Exactly How Cutting Out Fast Fashion Changed The Way I Shop

clothing

Recently, in the Ask Chelsea Anything inbox, I got a nice email from a reader named Grace with this request: “You’ve mentioned in several articles that you cut out fast fashion in the past year, and I was wondering if you could do a post breaking down where you shop instead. Thanks!”

It’s definitely something I’ve mentioned, and it’s true (though I admit has been more out of a slow-and-steady life evolution than a concerted, planned out effort), but I’ve never really written an article about how I shop now. Given that it has been well over a year since I first wrote about my desire to stop buying fast fashion, and I’ve pretty painlessly lived up to that, I think I’m officially qualified to talk about it. Though it’s definitely an imperfect science, and will be different for everyone, I’d like to share how I’ve personally shopped over the past year to lead myself to an almost entirely fast fashion-free life.

I should say, first of all, that the key to my shopping now is mostly not shopping. I have drastically cut back on a lot of things in my wardrobe, and realized that I really don’t need to replace them. This is probably most easily evident in jeans, where I used to have about five-or-so pairs I cycled through, none of which I was really happy with, and none of which cost more than probably 20 dollars. At the end of 2014, I finally bought (on 50% off sale), my first pair of designer jeans (retailed for like $150 originally), and wore the hell out of them for the next year. Relegating the rest of my shitty, poorly-fitting jeans to the “around the house and/or while painting” category, they became my sole good pair of out-of-the-house pants, aside from one pair of white jeans.

This meant that I wore my skirts and dresses a lot more, which had fallen by the wayside to that point. And when, last fall, I realized that only having a more fancy, dark-wash pair of jeans was a little annoying, I broadened my jean life by one pair, getting a distressed, lighter-washed pair for $100, which I looked for for some time and finally settled on after trying on about a dozen.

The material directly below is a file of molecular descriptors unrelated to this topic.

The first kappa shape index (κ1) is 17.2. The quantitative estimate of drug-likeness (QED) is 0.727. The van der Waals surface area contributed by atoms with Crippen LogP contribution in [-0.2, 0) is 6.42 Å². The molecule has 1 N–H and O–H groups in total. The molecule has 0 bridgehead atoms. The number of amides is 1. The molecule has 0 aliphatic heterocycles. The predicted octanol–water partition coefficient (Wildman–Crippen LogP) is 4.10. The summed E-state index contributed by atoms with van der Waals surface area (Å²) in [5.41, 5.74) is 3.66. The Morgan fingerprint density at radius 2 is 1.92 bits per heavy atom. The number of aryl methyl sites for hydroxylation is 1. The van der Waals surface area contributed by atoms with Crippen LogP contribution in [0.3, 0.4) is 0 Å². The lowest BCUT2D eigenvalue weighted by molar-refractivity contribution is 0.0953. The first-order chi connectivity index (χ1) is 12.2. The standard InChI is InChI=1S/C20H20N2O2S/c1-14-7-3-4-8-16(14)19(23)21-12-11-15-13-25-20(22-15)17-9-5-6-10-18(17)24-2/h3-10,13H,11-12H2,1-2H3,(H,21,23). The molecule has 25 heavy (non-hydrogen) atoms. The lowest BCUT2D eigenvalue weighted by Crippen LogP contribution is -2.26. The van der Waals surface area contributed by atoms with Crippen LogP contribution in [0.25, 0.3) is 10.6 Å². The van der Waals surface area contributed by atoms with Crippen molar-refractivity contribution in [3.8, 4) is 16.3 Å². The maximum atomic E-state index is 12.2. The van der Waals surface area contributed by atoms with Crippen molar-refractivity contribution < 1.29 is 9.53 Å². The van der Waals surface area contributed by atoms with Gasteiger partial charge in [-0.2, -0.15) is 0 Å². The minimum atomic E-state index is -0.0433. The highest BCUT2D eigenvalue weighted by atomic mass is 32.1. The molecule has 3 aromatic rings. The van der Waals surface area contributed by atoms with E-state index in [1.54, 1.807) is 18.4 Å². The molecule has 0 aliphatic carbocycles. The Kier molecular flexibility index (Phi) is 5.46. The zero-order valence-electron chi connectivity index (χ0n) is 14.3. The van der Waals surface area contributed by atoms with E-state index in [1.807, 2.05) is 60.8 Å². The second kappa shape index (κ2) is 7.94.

Until last week, those were my only two jeans, until my dark pair was lost at the cleaners (RIP, still getting over this). I’m going to be going to Nordstrom Rack and a few other discount stores this week to find a new designer pair at half price, and if that fails, I’ll go to a J.Brand store and suck it up to pay full price. It’ll sting, but it’s worth it, because they are the only jeans I’ll need, and they won’t gradually disintegrate in the crotch/thigh area, as cheap jeans inevitably do.

Anyway, all of this to say that my biggest change in shopping has been not doing much of it, and doing it very intently. I’m coming up on my next wardrobe purge, for spring cleaning, and I’m ready to go in with a much more judicious hand than even during my move. I’ve gotten a lot less sentimental about clothes, given how little I’ve shopped this year, and I’m much more interested in reducing the clutter than having fourteen lackluster options when I go to grab a sweater.

As far as stores, I’ve found that, price-wise, I can usually find things pretty comparable to fast fashion at TJ Maxx and Marshalls, and that thrift stores almost yield what I’m looking for if I commit to going to three or four of them in a day. Essentially, the only issue there is that you really have to dedicate the time, whether it’s at a discount store or thrift. One of the biggest draws of fast fashion is its convenience — the fact that you can stop in at any time of day and, within a few steps of the entrance, pluck something off the rack that you can find in your size and which will be a decent approximation of whatever is trendy right now. The “having to scour for your size and the right cut” is something I’ve gotten used to over the past year, but once you accept that your shopping has to be done on a specific day that you’ve dedicated to the task (instead of in a fog on your way home from work), it becomes its own pleasure. Like at the grocery store, for a clothes shopping trip now, I’ll load up a podcast and be prepared to search the entire store several times like I’m on a scavenger hunt before I head to try things on.

Alternatively, when I’m looking for something very specific that will be a pivotal wardrobe item (such as my new pair of jeans last year), I sometimes pick out the item online from a store, confirm that it’s at my location, and then go try it on. I never go to “regular” (ie, non-discount) stores without that level of preparation, because the sudden influx of convenience and “everything exists in my size” will definitely push me to spend more if I’m not explicitly prepared.